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Global Currency Hedging

Authors

  • JOHN Y. CAMPBELL,

  • KARINE SERFATY-DE MEDEIROS,

  • LUIS M. VICEIRA

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    • Campbell is from the Department of Economics, Harvard University, and NBER. Serfaty-de Medeiros is from OC&C Strategy Consultants. Viceira is from Harvard Business School, NBER, and CEPR. Viceira acknowledges the financial support of the Division of Research of the Harvard Business School. We are grateful to Anna Milanez and Johnny Kang for research assistance, and to Cam Harvey (the editor), an anonymous referee, Roderick Molenaar, Sam Thompson, Tuomo Vuolteenaho, and seminar participants at Brandeis University, Boston University, the University of Illinois at Urbana-Champaign, Harvard University, and the Stockholm School of Economics for comments and suggestions.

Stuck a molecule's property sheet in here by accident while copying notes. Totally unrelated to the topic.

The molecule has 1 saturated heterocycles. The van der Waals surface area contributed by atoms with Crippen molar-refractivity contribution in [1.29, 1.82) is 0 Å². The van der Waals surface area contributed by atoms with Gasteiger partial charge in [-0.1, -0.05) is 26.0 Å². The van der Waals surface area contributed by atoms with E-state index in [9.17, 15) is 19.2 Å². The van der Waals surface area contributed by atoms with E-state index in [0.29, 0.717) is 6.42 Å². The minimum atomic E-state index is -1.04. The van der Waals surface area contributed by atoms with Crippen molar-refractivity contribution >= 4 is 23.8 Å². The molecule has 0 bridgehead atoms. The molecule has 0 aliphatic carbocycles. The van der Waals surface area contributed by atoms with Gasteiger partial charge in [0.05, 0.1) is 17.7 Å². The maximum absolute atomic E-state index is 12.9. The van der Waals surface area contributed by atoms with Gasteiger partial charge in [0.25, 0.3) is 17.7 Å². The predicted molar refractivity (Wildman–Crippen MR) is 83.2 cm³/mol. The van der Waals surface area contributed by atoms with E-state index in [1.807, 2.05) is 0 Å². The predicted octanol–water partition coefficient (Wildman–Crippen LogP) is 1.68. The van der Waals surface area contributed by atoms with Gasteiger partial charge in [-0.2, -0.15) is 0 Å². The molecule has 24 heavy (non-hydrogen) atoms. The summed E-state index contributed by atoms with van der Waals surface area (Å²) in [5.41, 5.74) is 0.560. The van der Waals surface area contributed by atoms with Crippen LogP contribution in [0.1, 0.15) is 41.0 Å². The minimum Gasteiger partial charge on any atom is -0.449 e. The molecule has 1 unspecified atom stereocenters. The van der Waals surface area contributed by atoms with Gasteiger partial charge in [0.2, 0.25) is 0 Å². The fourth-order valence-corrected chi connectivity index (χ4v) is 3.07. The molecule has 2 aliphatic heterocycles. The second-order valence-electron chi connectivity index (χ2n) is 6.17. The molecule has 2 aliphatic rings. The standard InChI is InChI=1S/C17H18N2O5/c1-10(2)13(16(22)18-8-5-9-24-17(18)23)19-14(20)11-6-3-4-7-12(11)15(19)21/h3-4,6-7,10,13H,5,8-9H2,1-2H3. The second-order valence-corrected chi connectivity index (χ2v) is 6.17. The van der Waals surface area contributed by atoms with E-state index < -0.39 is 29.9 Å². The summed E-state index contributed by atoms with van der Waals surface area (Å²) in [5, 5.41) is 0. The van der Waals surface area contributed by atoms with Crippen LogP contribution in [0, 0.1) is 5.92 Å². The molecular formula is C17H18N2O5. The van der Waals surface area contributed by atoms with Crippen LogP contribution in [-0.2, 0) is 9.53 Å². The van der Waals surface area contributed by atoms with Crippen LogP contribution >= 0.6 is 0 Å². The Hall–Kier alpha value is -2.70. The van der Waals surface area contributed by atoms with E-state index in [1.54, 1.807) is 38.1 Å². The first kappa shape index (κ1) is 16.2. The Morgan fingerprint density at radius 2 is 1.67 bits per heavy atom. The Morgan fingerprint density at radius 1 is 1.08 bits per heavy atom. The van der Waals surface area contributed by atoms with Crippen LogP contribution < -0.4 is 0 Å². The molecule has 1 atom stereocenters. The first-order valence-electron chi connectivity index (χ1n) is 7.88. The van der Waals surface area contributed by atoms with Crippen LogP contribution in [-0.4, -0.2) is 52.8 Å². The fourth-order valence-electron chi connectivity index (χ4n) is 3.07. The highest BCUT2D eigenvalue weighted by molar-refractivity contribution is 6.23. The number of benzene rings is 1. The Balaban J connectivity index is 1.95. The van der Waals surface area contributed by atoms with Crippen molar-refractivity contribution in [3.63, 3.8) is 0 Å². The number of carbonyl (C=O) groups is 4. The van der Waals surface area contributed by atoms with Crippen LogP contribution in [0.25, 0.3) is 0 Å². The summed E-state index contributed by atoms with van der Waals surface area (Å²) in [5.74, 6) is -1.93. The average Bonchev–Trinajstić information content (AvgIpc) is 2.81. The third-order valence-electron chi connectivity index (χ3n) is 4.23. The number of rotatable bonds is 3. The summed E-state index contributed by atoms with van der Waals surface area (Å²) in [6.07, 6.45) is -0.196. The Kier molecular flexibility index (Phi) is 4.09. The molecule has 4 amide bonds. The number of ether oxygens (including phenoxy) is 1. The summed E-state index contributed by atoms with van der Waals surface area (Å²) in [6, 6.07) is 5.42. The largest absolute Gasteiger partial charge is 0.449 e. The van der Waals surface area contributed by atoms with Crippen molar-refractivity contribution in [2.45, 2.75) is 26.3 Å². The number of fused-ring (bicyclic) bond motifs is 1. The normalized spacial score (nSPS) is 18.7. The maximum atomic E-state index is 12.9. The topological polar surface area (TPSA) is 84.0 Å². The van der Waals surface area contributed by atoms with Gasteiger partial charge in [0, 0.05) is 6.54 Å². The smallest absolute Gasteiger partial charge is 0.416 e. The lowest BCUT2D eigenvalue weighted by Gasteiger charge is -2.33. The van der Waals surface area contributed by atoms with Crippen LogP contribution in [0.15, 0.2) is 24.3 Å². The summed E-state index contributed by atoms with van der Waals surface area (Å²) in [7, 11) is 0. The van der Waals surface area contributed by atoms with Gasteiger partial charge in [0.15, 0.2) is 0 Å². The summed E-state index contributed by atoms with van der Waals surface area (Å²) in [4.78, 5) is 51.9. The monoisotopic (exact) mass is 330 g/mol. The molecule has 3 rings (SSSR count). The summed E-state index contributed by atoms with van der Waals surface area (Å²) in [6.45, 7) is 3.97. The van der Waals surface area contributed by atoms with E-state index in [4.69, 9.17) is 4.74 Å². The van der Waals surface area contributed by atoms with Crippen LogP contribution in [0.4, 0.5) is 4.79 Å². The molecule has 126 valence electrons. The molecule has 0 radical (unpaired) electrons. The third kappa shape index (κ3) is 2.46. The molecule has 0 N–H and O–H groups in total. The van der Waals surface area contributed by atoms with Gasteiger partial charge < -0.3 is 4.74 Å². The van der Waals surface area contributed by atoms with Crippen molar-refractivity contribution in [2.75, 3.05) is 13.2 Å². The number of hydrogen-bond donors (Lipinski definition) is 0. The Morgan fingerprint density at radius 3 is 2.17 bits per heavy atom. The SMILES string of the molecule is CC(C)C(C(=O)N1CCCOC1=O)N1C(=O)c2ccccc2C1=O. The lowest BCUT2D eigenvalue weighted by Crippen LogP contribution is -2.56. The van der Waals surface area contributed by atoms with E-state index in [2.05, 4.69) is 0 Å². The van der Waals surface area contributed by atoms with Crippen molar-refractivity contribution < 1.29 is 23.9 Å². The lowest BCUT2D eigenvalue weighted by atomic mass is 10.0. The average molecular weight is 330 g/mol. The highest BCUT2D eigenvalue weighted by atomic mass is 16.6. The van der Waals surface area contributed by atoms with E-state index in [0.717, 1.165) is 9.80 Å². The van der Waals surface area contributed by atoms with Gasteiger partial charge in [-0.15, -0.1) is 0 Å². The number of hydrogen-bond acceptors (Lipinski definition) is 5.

ABSTRACT

Over the period 1975 to 2005, the U.S. dollar (particularly in relation to the Canadian dollar), the euro, and the Swiss franc (particularly in the second half of the period) moved against world equity markets. Thus, these currencies should be attractive to risk-minimizing global equity investors despite their low average returns. The risk-minimizing currency strategy for a global bond investor is close to a full currency hedge, with a modest long position in the U.S. dollar. There is little evidence that risk-minimizing investors should adjust their currency positions in response to movements in interest differentials.

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